Ensign Group notched another record quarter for earnings and an eighth consecutive quarter of overall occupancy growth, company leaders reported during a Friday earnings call covering 2022 year-end results.

Ensign Group CEO Barry Port

Those gains came as the company picked up facilities in five states — including 20 buildings in a previously disclosed partnership with Sabra Health Care REIT — and focused on building census and attracting short-stay patients.

“Remarkably, we saw continued improvements in occupancy, skilled revenue and managed care revenues,” said CEO and Director Barry Port, giving much of the credit to Ensign’s local leaders model, which encourages acquisitions of turnaround projects in areas where the company already has a footprint. 

Ensign’s same-store occupancy hit 77.8% as of the end of December, tracking ever-closer to an March 202 pre-COVID rate of 80.1%. Port said the growth in skilled mix, or patients with higher-level needs, contributed to his and other leaders’ confidence in Ensign’s ability to continue on a growth trajectory in 2023.

Last quarter, skilled mix grew by 9.1% in buildings that were also operated by Ensign that same time last year. Company officials said while some of that could be attributed to patients with COVID-19 or respiratory conditions, facilities also had improved their ability to serve patients with high needs, leading to “fundamental, continuous growth.”

“As those that have followed us know, growth in skilled mix only happens after our local teams demonstrate over and over that they can achieve successful outcomes for sicker patients that need more advanced care,” Port said. “In the wake of the pandemic, there’s been a lot of noise around potential shifts to home-based care or lack of support for in-patient post-acute services from hospitals and managed care providers. But when compared to pre-COVID levels, our skilled mix has remained elevated, showing just how important high-quality post-acute services are within the continuum of care.”

Ensign last week said it would be managing 17 of the former North American 

facilities it picked up in an operations deal with Sabra; it has decided to sub-lease the other three facilities, all near Sacramento, to the Aspen Group. That operator has some 34 facilities in California and had already been in talks with Ensign to develop an ownership deal through the company’s Standard Bearer REIT.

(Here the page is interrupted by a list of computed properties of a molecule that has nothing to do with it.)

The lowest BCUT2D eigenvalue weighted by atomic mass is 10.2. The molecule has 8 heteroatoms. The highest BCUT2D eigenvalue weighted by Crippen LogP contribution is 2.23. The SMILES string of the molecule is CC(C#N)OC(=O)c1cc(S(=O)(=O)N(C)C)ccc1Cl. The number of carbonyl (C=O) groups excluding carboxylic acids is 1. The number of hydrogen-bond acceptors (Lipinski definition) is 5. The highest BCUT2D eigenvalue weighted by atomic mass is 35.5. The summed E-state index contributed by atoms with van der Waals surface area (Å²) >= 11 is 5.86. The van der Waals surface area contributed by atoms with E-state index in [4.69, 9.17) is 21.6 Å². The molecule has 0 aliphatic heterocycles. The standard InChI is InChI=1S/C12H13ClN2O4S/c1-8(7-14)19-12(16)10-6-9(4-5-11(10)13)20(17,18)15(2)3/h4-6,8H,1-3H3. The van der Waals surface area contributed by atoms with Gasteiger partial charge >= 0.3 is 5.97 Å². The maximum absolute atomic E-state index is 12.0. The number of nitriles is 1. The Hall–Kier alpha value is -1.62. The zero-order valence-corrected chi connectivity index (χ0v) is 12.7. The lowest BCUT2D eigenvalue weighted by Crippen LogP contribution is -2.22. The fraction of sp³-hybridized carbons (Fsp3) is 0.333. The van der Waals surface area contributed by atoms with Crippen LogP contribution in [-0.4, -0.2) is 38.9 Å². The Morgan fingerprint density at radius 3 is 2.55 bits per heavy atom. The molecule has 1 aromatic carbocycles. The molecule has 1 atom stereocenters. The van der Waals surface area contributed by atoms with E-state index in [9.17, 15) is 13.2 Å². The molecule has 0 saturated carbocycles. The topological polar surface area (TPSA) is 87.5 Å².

Elsewhere, Ensign added 12 facilities with more than 1,500 beds last quarter, according to  Chief Investment Officer and Executive Vice Presidents Chad A. Keetch. Those properties are split between Arizona, Texas, Colorado and South Carolina.

After noting that the South Carolina properties were the first new ones for Ensign since initially entering the state several years ago, Keetch noted that the company would like to build its footprint in the Mid-Atlantic.

The company expects closings to slow in the early months of the year. Despite expecting a wide range of portfolios to come to market as the public health emergency expires, Port said the company would stay with its disciplined approach to acquisitions and operational takeovers.

Meanwhile, slowing wage inflation, improved Medicaid and Managed Care rates and state promises of continued support will continue to boost the bottom line, several leaders said.

Even without expected impacts from its new pick up in the next year, Ensign issued 2023 guidance projecting earnings of $4.60 to $4.74 per diluted share and annual revenues of $3.55 billion to $3.62 billion. The midpoint of the earnings guidance would be an increase of 12.8% over the company’s 2022 results.

For more on the Ensign event and other skilled nursing and senior living earnings calls held Friday, see the McKnight’s Business Daily newsletter.